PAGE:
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I have come across a picture of a density plot that I understand visually and conceptually but I am confused by the terminology. It is referred to as simply a "Density Plot". Have a look:

enter image description here

Question: If a researcher refers to a graph as a density plot, what does he/she probably mean?

Unfortunately I couldn't find the URL to accompany the picture, so we won't be able to examine everything under the hood. However, I'm hoping someone can tell what it most likely is just by glancing at it, or at least weigh in on what the conventional understanding of "Density Plot" implies.

If I'm not mistaken there are many types of densities plots. If I had to guess, judging by the smoothness, it is a kernel distribution of some sort. I did a bit of research and found out there are many types of kernel distributions: Epanechnikov, uniform, triangular, biweight, normal, and cosinus just to name a few.

Since there are so many out there, I'm wondering if we wouldn't have to specify which type of density is being plotted? Or is one type much more common than the other types, to the effect that "Density Plot" is assumed to mean that type and not any other type unless otherwise stated?

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"Density", or the probability density function, is a basic concept that is above the specific estimation of a density curve. A more comprehensive reference can be found in many textbooks or even here https://en.wikipedia.org/wiki/Probability_density_function. Roughly, the density plots above appear to reflect an empiricial estimation of the relative likelihood that a given sample has the specified value on the x-axis.

Once you understand this, then there are a variety of methods to estimate the density for a random variable given the limited sample you have, as you already have listed some in your post.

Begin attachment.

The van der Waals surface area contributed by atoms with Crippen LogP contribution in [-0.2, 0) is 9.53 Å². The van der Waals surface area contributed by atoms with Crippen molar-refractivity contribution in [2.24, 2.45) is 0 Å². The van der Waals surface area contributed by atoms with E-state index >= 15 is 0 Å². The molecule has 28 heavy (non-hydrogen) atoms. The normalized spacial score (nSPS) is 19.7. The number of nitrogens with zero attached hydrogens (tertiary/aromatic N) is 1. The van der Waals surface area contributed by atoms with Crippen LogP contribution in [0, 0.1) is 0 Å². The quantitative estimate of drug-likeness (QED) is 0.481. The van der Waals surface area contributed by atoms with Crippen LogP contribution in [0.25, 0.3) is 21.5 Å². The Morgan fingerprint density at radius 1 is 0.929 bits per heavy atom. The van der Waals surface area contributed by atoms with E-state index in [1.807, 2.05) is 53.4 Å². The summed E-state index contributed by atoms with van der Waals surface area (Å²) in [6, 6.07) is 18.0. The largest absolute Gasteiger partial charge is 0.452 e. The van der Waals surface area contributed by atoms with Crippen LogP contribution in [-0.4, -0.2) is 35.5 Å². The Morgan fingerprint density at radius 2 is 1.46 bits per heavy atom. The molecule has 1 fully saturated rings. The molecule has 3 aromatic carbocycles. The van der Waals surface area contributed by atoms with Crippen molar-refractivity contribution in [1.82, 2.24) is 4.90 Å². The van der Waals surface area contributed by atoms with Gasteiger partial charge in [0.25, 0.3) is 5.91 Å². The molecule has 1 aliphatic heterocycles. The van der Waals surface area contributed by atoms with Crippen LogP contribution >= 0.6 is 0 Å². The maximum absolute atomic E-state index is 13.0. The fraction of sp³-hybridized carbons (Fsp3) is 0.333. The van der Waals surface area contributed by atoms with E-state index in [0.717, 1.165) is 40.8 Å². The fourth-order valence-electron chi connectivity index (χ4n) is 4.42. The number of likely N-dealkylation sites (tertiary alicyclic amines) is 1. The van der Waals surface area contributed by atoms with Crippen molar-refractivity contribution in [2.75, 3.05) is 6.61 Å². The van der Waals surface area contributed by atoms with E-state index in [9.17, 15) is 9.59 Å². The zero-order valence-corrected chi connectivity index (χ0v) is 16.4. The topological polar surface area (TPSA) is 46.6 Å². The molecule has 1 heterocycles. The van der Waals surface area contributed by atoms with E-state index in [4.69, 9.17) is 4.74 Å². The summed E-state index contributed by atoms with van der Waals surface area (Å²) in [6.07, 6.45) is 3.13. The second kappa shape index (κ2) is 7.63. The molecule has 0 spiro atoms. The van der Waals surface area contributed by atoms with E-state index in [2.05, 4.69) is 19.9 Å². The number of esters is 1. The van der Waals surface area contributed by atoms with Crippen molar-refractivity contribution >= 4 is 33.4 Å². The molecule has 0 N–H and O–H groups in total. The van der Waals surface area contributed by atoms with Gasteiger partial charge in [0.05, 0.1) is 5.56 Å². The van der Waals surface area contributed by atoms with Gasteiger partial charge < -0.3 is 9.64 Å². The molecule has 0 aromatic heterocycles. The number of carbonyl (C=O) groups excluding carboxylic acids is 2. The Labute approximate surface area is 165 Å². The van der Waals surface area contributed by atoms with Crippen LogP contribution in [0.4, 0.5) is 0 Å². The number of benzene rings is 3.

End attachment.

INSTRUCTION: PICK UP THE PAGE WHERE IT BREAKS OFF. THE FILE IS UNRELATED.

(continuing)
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  • $\begingroup$ Thank you, I get that much for the most part. As far as methods to estimate densities go, is there a standard one? The graph in my post didn't specify which method was used for estimation. I have two theories on that. 1. There is a standard density estimation method, and as such the method was omitted. 2. Most graphs do specify the density estimation method, meaning that my picture is an exception. I don't know, maybe there is more to it. $\endgroup$ – Arash Howaida Feb 10 '18 at 18:57
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    $\begingroup$ I better see what you mean now. Ideally, you would have this information with the graph. This is a biased view, but in my field, most people do not put this information with density graphs. Usually you can find it in the methods section. If this is missing, I try to guess what was done by how the graph looks. Here, this graphs looks like it came from ggplot which is an R package, so I would guess this was generated using the density() function with default parameters. But I cannot be certain, of course. $\endgroup$ – Daniel Feb 10 '18 at 19:09
  • $\begingroup$ Ok cool, that helps. I don't know too much about R, but just out of curiosity, what is the default setting for density estimation method for R's density() ? Like you said, we can't be certain, but perhaps R's default setting here and my search for the conventional terminology are one and the same. $\endgroup$ – Arash Howaida Feb 10 '18 at 19:41
  • $\begingroup$ You can find more details here: stat.ethz.ch/R-manual/R-devel/library/stats/html/density.html. But by default, density() uses a Gaussian kernel. $\endgroup$ – Daniel Feb 10 '18 at 19:46
  • $\begingroup$ Interesting, R's default is Gaussian, which I presume to be synonymous with "normal" in my OP. I check my statistics software's default kernel and it turned out to be Epanechnikov. I wonder which of the two is most common. $\endgroup$ – Arash Howaida Feb 10 '18 at 19:50

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